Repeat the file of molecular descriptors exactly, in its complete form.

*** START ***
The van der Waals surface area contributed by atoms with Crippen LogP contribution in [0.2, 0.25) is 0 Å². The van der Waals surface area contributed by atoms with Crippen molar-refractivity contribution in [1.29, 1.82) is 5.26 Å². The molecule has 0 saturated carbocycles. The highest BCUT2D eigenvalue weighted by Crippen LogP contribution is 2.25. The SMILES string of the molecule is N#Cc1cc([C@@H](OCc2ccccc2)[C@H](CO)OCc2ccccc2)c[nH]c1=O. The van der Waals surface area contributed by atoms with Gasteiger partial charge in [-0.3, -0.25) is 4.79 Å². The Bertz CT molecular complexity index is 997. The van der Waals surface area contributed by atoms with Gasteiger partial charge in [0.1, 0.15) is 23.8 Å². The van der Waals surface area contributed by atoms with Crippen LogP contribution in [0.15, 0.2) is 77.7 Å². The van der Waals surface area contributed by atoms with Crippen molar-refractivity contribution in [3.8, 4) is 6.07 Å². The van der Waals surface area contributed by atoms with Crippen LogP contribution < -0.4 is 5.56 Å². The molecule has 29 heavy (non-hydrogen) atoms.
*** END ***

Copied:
The van der Waals surface area contributed by atoms with Crippen LogP contribution in [0.2, 0.25) is 0 Å². The van der Waals surface area contributed by atoms with Crippen molar-refractivity contribution in [1.29, 1.82) is 5.26 Å². The molecule has 0 saturated carbocycles. The highest BCUT2D eigenvalue weighted by Crippen LogP contribution is 2.25. The SMILES string of the molecule is N#Cc1cc([C@@H](OCc2ccccc2)[C@H](CO)OCc2ccccc2)c[nH]c1=O. The van der Waals surface area contributed by atoms with Gasteiger partial charge in [-0.3, -0.25) is 4.79 Å². The Bertz CT molecular complexity index is 997. The van der Waals surface area contributed by atoms with Gasteiger partial charge in [0.1, 0.15) is 23.8 Å². The van der Waals surface area contributed by atoms with Crippen LogP contribution in [0.15, 0.2) is 77.7 Å². The van der Waals surface area contributed by atoms with Crippen molar-refractivity contribution in [3.8, 4) is 6.07 Å². The van der Waals surface area contributed by atoms with Crippen LogP contribution < -0.4 is 5.56 Å². The molecule has 29 heavy (non-hydrogen) atoms.